Browsing: premiums

Retirement and health insurance premiums

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Q. I am 65, have worked for USDA intermittently since 1965 (recurring and temporary in the early years) and have been in my present position with USDA-ARS since 1999. I plan to retire (in FERS) in two or three years. My insurance provider for more than 10 years has been Blue Cross/Blue Shield Federal Employee Program. I am signed up for Medicare Part A. My wife, several years younger than I, is a health provider in private practice. She and my two children (elementary school age) are now covered under the federal employee plan above. My understanding is they can…

Medicare Part B premium

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Q. I am going to retire Jan. 1, 2014, and I realize that my modified adjusted gross income will cause my Medicare Part B premium to at least double. But once I retire, my income will go down. Does the Medicare Part B premium get adjusted annually? Or is it set for life as of your retirement date?

Retirement eligibility

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Q. I am 52 years old and have 22 years of federal employment. Can I retire? If so, how soon can I receive monthly payments, and how much would they be reduced by?  How would this affect my Social Security benefits later? Also, how would this affect my medical insurance? A. Unless you are a special category employee, such as a law enforcement officer or a firefighter, you don’t meet the age and service requirements to retire. For FERS employees, these are: age 62 with five years of service, 60 with 20, at your minimum retirement age (MRA) with 30, and…

Health benefits after retirement

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Q. I am a 51-year-old FERS employee whose minimum retirement age is 56. I will have over 30 years of service when I reach the minimum retirement age.  A couple of years ago, I went under my wife’s health plan.  We incorrectly assumed that she needed five years to become vested and that we could just stay under her plan when we retired (as with FERS). However, she is a Non-Appropriated Funds Defense Department employee and would need 15 years. I am picking up my Federal Employees Health Benefits insurance again so that I will have five years under the…

After open season

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Q. I am a Postal Service employee with self-only heath insurance coverage. My 24-year-old daughter has had no health insurance during the past six months after she changed jobs. She is  now enrolled full time in college (her school does not offer health insurance). Now that the open season is over, can I still add her if I am agreeing to pay a “family” premium? Can the new Obama law that allows adding dependents ( up to 26 years of age) be applied even though the open season is over? A. Unfortunately, no.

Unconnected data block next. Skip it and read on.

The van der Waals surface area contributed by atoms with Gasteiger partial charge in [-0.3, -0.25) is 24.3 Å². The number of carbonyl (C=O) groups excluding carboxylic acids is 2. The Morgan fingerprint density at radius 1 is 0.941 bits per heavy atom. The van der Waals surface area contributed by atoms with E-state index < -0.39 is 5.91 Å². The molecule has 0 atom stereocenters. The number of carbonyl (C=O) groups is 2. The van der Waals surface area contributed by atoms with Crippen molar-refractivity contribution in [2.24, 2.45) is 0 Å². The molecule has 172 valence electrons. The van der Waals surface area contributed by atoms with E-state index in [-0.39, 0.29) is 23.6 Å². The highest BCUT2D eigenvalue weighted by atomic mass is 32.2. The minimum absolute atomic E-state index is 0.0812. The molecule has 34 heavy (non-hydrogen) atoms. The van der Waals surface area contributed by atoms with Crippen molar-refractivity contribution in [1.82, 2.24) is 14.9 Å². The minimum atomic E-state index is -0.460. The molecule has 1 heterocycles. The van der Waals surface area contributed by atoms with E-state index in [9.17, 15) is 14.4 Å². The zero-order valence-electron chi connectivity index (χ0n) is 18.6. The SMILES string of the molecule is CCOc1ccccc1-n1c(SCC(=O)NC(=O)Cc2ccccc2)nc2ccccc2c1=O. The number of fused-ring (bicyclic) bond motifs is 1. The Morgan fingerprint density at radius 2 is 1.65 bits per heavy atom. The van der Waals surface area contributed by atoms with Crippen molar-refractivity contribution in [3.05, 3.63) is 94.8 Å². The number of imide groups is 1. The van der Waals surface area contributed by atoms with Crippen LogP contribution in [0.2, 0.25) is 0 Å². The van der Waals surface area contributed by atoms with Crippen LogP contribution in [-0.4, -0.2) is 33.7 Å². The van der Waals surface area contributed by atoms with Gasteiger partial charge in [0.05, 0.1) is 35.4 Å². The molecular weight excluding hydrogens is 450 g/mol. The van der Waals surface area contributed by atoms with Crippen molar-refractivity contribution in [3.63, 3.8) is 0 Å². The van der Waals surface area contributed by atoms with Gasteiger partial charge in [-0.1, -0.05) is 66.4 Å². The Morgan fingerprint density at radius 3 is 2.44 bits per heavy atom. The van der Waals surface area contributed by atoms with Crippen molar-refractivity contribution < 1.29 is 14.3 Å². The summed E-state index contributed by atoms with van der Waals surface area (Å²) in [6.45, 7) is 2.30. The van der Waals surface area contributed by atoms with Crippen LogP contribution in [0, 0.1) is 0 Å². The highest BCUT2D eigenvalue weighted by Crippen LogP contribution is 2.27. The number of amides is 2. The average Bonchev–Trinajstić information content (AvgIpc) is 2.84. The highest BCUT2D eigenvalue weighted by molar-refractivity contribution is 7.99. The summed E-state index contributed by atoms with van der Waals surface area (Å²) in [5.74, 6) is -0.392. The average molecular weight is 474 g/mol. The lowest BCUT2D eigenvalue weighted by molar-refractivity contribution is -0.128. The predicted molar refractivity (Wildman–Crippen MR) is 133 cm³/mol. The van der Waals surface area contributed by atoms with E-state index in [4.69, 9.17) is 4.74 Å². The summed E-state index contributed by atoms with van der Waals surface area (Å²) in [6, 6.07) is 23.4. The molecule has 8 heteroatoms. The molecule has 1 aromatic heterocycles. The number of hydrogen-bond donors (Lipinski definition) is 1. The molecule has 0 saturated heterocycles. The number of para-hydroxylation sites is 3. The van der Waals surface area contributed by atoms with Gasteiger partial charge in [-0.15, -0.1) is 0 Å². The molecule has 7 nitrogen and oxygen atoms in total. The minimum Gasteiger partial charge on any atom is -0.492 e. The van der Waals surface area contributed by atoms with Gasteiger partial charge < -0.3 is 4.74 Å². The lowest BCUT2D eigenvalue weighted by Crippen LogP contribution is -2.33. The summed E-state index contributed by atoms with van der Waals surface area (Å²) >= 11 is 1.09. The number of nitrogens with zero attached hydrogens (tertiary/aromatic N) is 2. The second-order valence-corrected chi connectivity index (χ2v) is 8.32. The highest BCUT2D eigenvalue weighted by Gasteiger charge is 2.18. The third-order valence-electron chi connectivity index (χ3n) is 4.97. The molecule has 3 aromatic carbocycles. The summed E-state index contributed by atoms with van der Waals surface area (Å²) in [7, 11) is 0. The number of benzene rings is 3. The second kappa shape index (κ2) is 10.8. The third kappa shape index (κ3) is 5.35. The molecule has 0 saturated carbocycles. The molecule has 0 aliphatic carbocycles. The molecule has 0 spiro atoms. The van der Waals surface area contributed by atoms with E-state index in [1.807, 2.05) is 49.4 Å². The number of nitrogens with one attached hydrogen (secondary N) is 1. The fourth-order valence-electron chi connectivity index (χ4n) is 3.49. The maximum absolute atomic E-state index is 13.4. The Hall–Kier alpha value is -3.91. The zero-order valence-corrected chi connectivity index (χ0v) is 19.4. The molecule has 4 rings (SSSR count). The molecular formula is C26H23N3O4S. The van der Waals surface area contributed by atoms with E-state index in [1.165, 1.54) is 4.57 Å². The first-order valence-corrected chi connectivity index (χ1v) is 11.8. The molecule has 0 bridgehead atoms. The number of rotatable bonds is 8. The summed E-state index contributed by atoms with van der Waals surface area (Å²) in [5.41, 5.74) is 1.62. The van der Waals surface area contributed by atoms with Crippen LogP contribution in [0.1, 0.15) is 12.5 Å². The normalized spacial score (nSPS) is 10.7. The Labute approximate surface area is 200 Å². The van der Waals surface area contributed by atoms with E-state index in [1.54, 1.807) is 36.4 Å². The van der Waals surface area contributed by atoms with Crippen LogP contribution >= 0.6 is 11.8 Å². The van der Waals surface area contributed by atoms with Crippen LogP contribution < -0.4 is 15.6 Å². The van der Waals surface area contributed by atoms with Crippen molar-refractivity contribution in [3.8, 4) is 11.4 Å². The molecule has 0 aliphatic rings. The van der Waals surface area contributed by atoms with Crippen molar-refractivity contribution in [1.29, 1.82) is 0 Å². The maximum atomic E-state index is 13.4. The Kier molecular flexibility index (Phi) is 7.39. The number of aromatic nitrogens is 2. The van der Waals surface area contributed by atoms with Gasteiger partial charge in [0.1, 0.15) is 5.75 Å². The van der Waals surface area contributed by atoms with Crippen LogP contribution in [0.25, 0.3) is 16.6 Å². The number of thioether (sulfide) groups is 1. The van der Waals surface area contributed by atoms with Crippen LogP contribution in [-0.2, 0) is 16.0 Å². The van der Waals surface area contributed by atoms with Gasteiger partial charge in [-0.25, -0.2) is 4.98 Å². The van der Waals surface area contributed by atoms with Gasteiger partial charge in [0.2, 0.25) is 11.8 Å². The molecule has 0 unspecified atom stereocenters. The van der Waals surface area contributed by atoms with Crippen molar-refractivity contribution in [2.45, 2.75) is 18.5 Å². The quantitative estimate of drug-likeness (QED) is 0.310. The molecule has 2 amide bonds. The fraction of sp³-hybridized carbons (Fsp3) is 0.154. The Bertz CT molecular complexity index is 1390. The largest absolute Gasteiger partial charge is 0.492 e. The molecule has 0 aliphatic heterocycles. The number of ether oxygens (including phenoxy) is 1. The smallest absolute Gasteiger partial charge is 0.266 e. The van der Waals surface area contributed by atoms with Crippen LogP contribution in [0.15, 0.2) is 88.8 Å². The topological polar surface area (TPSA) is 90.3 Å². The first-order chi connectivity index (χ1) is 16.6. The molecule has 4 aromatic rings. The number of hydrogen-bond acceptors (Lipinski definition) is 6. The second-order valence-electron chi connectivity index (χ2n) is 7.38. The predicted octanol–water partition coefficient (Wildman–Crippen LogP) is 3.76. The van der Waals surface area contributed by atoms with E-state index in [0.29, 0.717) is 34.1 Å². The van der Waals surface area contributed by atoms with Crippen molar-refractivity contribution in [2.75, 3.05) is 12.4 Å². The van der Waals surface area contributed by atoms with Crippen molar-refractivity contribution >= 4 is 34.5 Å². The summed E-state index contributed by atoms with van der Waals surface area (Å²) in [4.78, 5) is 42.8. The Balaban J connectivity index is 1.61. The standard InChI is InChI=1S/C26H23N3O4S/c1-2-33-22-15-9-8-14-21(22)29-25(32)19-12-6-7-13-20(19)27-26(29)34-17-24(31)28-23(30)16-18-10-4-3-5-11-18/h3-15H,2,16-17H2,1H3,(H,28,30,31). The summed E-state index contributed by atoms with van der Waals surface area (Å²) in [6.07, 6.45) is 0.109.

FEGLI premium recovery

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Q. While the human resources department was preparing my CSRS retirement notice, it discovered an error in my life insurance. Twenty years ago, I elected an amount equal to “five times my salary.” However, my agency has only been deducting premiums from my salary for “one times my salary.” They now want me to repay almost $30,000 in back premiums covering the past 20 years. Is there not a statute of limitations on premium recovery or other reasonable remedy? A. No, there isn’t.

65 or 66?

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Q. I have been retired under Social Security disability since 2000. I declined Part B because of federal insurance. My Postal Service disability turned over to regular pension at age 62.  I am now 64. According to new law, I am eligible for regular Social Security at age 66. Will my federal Blue Cross/Blue Shield continue until age 66, or does it end at age 65? And do benefits change at all? Do I then have to apply for Part B at 65, or do I wait to apply at 66? And do I have to pay a penalty for…

High-3 and pretax FEHB premiums

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Q. I was just told by my human resources specialist that when pretax Federal Employees Health Benefits premiums reduce my taxable income, they also reduce my salary for the computation of high-3 average salary for retirement. Is this true? It doesn’t sound right to me, and I’ve never heard such a thing. A. You haven’t heard such a thing because it isn’t true. Your high-3 is based on your highest average pay rates during any three consecutive years before any deductions are taken from that pay.

Switching from Blue Cross/Blue Shield to Medicare Part B

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Q. 1. Can someone switch from Blue Cross/Blue Shield to Medicare Part B at age 71? 2. Should it be done? 3. If yes, how can it be done, and what are the costs? I am 71 and self-employed (since 2011), covered under my wife’s federal Blue Cross/Blue Shield plan. My wife has been retired for a few years and she also turned 71 in 2012. My wife was just operated for a brain tumor and is being scheduled for radiation therapy and chemotherapy. A. While your wife could disenroll from the Federal Employees Health Benefits program and both of…

Applying for Social Security

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Q. As I am about to start receiving Social Security benefits, I find myself confused in regards to Medicare. I am fully covered under my wife’s medical coverage for at least 10 more years, including dental, eye, etc. Can I refuse the government Medicare Part A and all of the other options if I choose to? If so, is the correct form CMS-1763? I have not received any payments thus far, as I opted to wait for full retirement at 66. A. While you can refuse Medicare Part A coverage, I’m not sure why you’d want to do that. It…

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